The process of building a plugin (a one day challenge)

Building plugins is fun, especially the smaller ones. Today I thought it would be a good challenge to build one whilst documenting the process; I’m actually writing this post as I plan and build the plugin itself with the hope of having it finished by the end of the day.

What am I building? A small post-series plugin so I can group all of my #WTBFB posts and allow navigation between them on my blog.

Bring on the challenge!

The planning stage

Probably the post important stage is planning – it can be tempting to start coding right away, but that’s not wise. I usually scribble down a rough plan, or at least the requirements, before coding. This saves time and confusion later on and gives you a set specification to work towards.

One other thing to check while you are planning things is the plugin name. I usually ensure I’ve picked a suitable name and checked if the repository is available prior to staring, otherwise you end up needing to go back and rename code, variables, and textdomains if the name is unavailable. I’m going with the plugin name wp-post-series which wasn’t taken amazingly.

So, the plan. I’ll be adding a new taxonomy called ‘post_series’. This taxonomy will be non-hierarchical, and will need to have a 1:1 relationship with posts. To summarize the requirements:

  • we need a new taxonomy called post_series.
  • we will need a meta box to assign a series term to a post with 1:1 relationship (a post can be in one series only). I’m thinking a select box.
  • add an admin column for showing the series assigned to the post.
  • add a filter on the posts admin page to filter by series.
  • ensure post # in the series is determined by date.
  • posts in a series will show an info box above or below the content, also with a next/previous navigation link and a description which will come from the term.
  • include basic styles only.

I’ll be keeping this plugin lightweight and simple, and I’ll be building it within a single class/file.

Building a minimum viable product

Next step is to get coding. It doesn’t have to be perfect at this stage and can be a MVP (minimum viable product) including only the key features needed. Just get something together which you can later test/enhance/polish/gather feedback for, before launching.

As I code, I commit my work to Github to keep things backed up and to keep a record of my development. For this project I made a public repository.


From start to finish I recorded my screen for fun. You can watch this below if you want (sped up).

You may notice I jump to and from windows a lot whilst coding; I re-use code from my projects a fair amount to save time. The more plugins you build, the more you’ll find yourself doing this because it doesn’t make much sense to rewrite everything every time.

I also have some snippets setup for common blocks of code, such as the plugin header. Easy to setup and saves some time. I use textexpander for this, and SublimeText also has some auto complete support for WordPress functions if you install an addon.

As I developed the plugin I did tests locally using Vagrant – basically just checking if what I was coding was working and ensuring there were no errors as I went.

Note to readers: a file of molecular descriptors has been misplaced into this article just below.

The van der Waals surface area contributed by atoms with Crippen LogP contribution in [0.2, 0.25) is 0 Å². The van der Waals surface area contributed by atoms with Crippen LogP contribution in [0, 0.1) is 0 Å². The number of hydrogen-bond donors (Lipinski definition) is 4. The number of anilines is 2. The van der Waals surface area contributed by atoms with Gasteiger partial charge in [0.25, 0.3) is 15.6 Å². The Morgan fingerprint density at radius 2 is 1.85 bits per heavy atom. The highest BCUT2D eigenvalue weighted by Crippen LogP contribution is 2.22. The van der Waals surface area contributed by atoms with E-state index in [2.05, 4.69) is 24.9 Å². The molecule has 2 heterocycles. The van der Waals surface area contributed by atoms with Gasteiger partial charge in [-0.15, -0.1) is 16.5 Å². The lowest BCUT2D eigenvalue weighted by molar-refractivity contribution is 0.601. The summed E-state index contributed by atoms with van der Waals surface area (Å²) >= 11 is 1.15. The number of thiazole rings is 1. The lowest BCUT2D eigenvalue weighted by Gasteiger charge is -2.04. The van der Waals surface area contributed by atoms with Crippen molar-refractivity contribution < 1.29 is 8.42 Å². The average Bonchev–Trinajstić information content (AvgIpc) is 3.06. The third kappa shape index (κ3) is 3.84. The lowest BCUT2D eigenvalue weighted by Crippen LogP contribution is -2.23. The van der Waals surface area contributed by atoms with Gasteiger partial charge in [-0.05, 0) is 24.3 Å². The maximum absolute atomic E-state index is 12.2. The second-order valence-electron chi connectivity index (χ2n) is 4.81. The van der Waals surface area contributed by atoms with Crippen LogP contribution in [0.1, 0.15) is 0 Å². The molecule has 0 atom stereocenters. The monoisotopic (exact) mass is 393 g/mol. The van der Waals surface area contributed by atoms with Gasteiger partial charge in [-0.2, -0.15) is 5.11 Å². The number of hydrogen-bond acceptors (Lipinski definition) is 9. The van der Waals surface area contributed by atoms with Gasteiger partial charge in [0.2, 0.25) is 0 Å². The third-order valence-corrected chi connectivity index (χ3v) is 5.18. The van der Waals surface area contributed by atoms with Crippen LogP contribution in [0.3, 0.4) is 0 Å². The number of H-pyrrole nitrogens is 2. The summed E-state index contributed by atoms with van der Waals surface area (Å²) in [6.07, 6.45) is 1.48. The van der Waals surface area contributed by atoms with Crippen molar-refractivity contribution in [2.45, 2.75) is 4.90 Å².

You can view the full source code on Github here:

Final tweaks and testing

After coding, test, test, test. Enable WP_DEBUG mode, check for notices/warnings, sanity check your function and variable names, ensure the plugin is localised, and add any missing features you think would be beneficial in the final plugin.

You’ll also need to ensure you’ve written a readme.txt file containing details about the plugin before you can release it. This should be validated with the readme validator.

During this stage I did some more testing on my Vagrant install and wrote the readme file – feature wise, there was nothing more I needed to add at this stage.

The end result

You can actaully see the plugin working on now for any post I’ve made for the ‘blogging for benjamin’ competition. Look above the content. You’ll see it shows the name of the series, the series description, and links for other posts in the series. I’ve styled it using CSS to match my theme, but aside from the styling it’s all down to the plugin.

Lauching it publically

After coding it’s time to get it on To do this you need to go to the ‘add’ page which is here. You’ll need a link to your plugin’s zip file, and a readme in order to submit your plugin for approval.

I submitted a request for a repository and while waiting approval I created my plugin banner ready to commit:


When the repository was approved, I tagged my release on Github, then pushed it manually to SVN trunk (as well as uploading the screenshot and plugin banner to an ‘assets’ directory. This is what my repository looked like at that stage:

2013-12-30 at 23.22

Then it was just a case of ‘duplicating’ the trunk to tags/1.0.0 and does the rest. It is now live:

WP Post Series on


Post launch I’ll just be monitoring bug reports and seeing if there is any feedback which could shape the future direction of the plugin. I’ll be using it on my site for future series too which will ensure it’s well maintained. Job done 🙂

Challenge yourself

Building a plugin in a day is a neat challenge because it really makes you think hard about the ‘core’ features needed – you don’t have time to add bloat, so you are more likely to build something lightweight and to the point. Plus, it can really help you brush up your skills and get some time-saving tricks in place. I personally discovered some bits in core, such as the meta box callbacks, I never knew existed so I’ve learnt a lot.

Bare in mind, I could have used an existing plugin for post series, but I really wanted something lightweight and tailored to my own needs. I’m sure others may find it useful too, even if it’s just to hack apart and see how it works.

Next time you need a feature for your site, give it a go!